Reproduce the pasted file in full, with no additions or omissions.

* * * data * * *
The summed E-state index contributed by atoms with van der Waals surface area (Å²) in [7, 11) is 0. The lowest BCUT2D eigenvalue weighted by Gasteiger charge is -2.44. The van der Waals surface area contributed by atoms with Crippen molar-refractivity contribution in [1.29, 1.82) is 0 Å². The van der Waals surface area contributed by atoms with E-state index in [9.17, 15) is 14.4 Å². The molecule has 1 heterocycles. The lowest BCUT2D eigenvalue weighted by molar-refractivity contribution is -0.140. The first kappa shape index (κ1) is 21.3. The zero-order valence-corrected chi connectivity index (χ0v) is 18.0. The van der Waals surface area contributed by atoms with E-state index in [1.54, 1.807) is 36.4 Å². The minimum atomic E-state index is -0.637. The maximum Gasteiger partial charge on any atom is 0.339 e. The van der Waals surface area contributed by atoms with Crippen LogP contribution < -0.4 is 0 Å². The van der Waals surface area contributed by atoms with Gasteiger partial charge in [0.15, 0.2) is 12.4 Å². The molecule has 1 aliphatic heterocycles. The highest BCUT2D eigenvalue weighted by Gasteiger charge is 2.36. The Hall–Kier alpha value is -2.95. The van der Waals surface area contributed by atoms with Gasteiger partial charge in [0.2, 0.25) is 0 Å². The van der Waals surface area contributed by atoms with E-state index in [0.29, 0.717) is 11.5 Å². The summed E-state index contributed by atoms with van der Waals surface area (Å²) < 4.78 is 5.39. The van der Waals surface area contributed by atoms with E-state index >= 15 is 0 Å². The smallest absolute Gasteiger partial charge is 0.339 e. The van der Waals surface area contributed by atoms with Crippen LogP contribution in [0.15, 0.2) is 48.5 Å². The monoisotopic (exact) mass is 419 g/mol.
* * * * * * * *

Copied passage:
The summed E-state index contributed by atoms with van der Waals surface area (Å²) in [7, 11) is 0. The lowest BCUT2D eigenvalue weighted by Gasteiger charge is -2.44. The van der Waals surface area contributed by atoms with Crippen molar-refractivity contribution in [1.29, 1.82) is 0 Å². The van der Waals surface area contributed by atoms with E-state index in [9.17, 15) is 14.4 Å². The molecule has 1 heterocycles. The lowest BCUT2D eigenvalue weighted by molar-refractivity contribution is -0.140. The first kappa shape index (κ1) is 21.3. The zero-order valence-corrected chi connectivity index (χ0v) is 18.0. The van der Waals surface area contributed by atoms with E-state index in [1.54, 1.807) is 36.4 Å². The minimum atomic E-state index is -0.637. The maximum Gasteiger partial charge on any atom is 0.339 e. The van der Waals surface area contributed by atoms with Crippen LogP contribution < -0.4 is 0 Å². The van der Waals surface area contributed by atoms with Gasteiger partial charge in [0.15, 0.2) is 12.4 Å². The molecule has 1 aliphatic heterocycles. The highest BCUT2D eigenvalue weighted by Gasteiger charge is 2.36. The Hall–Kier alpha value is -2.95. The van der Waals surface area contributed by atoms with Gasteiger partial charge in [0.2, 0.25) is 0 Å². The van der Waals surface area contributed by atoms with E-state index in [0.29, 0.717) is 11.5 Å². The summed E-state index contributed by atoms with van der Waals surface area (Å²) < 4.78 is 5.39. The van der Waals surface area contributed by atoms with E-state index >= 15 is 0 Å². The smallest absolute Gasteiger partial charge is 0.339 e. The van der Waals surface area contributed by atoms with Crippen LogP contribution in [0.15, 0.2) is 48.5 Å². The monoisotopic (exact) mass is 419 g/mol.